Gorbachev Balks on Summit Date : Demands Curbs on 'Star Wars'; Missile Treaty's Fate Uncertain

October 24, 1987|NORMAN KEMPSTER and WILLIAM J. EATON | Times Staff Writers

MOSCOW — Soviet leader Mikhail S. Gorbachev refused to set a date for a summit meeting with President Reagan when Secretary of State George P. Shultz balked at Moscow's renewed demand for sharp restrictions on the U.S. "Star Wars" space-based missile defense program, Shultz said Friday.

Shultz, looking weary after two days of intensive negotiations which included a 4 1/2-hour face-to-face session with Gorbachev at the Kremlin, quoted the Soviet leader as saying he "did not feel comfortable" coming to Washington as long as there was an unsettled dispute over missile defense programs, specifically the Administration's Strategic Defense Initiative, as the "Star Wars" program is formally titled.

The snag over SDI and the summit appeared to put on hold a treaty to eliminate all intermediate-range nuclear missiles, those with ranges between 300 to 3,000 miles.

'Virtually Wrapped Up'

As recently as Thursday, spokesmen for both Shultz and his Soviet counterpart, Foreign Minister Eduard A. Shevardnadze, were saying that the treaty would be completed Friday. But while the two foreign ministers agreed Friday that details of the treaty were "virtually wrapped up," without a summit there is no forum for a treaty to be signed.

"The issue appears to be whether Gorbachev wants to come to the United States for a summit," presidential spokesman Marlin Fitzwater said, expressing general White House exasperation. "He has thrown up the SDI roadblock, and we have to wonder if there isn't some other fear that causes him to raise a false issue. It raises a lot of hard questions about his intentions and purpose."

Shevardnadze later told a news conference that Gorbachev was still willing to hold a summit with Reagan this year if progress were made on reducing strategic, or long-range, missiles and on space defense issues.

Gorbachev also plans to write to Reagan outlining his latest position, Shevardnadze added. Earlier, Shultz referred to that, saying with a trace of sarcasm that the American side would be waiting for the postman to deliver it.

Serious Problems Feared

U.S. officials voiced fears that Gorbachev's decision to renew his emphasis on SDI could lead to serious problems. Fitzwater, citing the long-stated U.S. refusal to put its "Star Wars" initiative on the bargaining table at the Geneva arms control negotiations, said: "There's no issue they know our position better on than SDI."

In an interview with European reporters Friday, President Reagan remained adamantly opposed to making any concessions on "Star Wars." Reiterating the stand he took at his press conference Thursday night, he said that "I cannot make that a bargaining chip."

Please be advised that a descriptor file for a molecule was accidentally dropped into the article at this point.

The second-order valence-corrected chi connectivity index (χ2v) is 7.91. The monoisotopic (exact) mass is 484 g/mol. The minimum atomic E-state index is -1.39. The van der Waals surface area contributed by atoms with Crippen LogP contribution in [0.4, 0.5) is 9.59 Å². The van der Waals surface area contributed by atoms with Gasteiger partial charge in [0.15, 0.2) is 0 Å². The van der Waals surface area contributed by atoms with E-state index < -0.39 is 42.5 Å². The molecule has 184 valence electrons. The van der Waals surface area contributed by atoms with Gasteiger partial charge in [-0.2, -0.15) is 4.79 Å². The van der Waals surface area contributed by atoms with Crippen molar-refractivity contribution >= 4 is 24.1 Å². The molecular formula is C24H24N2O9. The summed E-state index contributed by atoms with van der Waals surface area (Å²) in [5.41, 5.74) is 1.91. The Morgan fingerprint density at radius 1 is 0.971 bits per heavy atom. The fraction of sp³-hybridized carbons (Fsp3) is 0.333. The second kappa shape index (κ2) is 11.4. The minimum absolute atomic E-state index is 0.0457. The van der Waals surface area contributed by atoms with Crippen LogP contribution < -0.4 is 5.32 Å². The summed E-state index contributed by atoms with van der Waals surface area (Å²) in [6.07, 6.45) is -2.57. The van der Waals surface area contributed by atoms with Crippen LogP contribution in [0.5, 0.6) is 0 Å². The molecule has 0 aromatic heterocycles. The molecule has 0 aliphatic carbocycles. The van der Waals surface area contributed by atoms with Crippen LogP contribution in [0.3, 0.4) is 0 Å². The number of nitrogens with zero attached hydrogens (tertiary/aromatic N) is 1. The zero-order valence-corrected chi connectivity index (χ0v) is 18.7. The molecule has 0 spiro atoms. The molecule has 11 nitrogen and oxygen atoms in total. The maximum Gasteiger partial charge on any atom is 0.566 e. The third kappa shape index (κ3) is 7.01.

Nevertheless, Reagan refused publicly to give up hope for a summit, saying the Soviets "have said they want . . such a thing and agreed to it and to be held here in this country, but so far have not set a date. So, I'll remain hopeful that we can have it."

However, the failure to name a specific time for the summit strongly indicated there would not be a third Reagan-Gorbachev meeting this year, Western diplomats said.

"On the central problem, we did not achieve any serious progress," Shevardnadze acknowledged, adding that conflicting views on what research into space defense is allowed by the 1972 Anti-Ballistic Missile Treaty were at the heart of the impasse.

Smiling and Joking

Still, Shevardnadze tried to strike an optimistic note at his news conference, smiling and occasionally joking with his questioners. But his top aides wore glum expressions, and he was peppered with questions about why his mid-September agreement with Shultz to name a summit date in Moscow was not being kept.

When Shultz and Shevardnadze met in Washington last month they agreed that Reagan and Gorbachev would hold their third summit meeting sometime this fall and that the date would be set this week in Moscow.

Shultz, plainly disappointed at the outcome of his two-day Moscow visit, flew to Brussels where he plans to brief representatives of the North Atlantic Treaty Organization on the latest developments.

"We in the United States--the President--feel very strongly that we must do everything we can to see if we can learn to defend ourselves against ballistic missiles," Shultz said.

A senior U.S. official, asked later if the Soviets were linking a summit to restrictions on SDI, replied, "At the moment--at the moment."

Demand for Guarantee

Talking to reporters during the flight to Brussels, Shultz said Gorbachev demanded a guarantee that a summit meeting would produce an agreement in principle on space defense systems.

When Shultz said there could be no such guarantee, Gorbachev said there would be no summit, at least not now.

Shultz said Gorbachev asked him what he thought would happen at a summit and he replied by outlining the "components" of such a meeting as he saw them.

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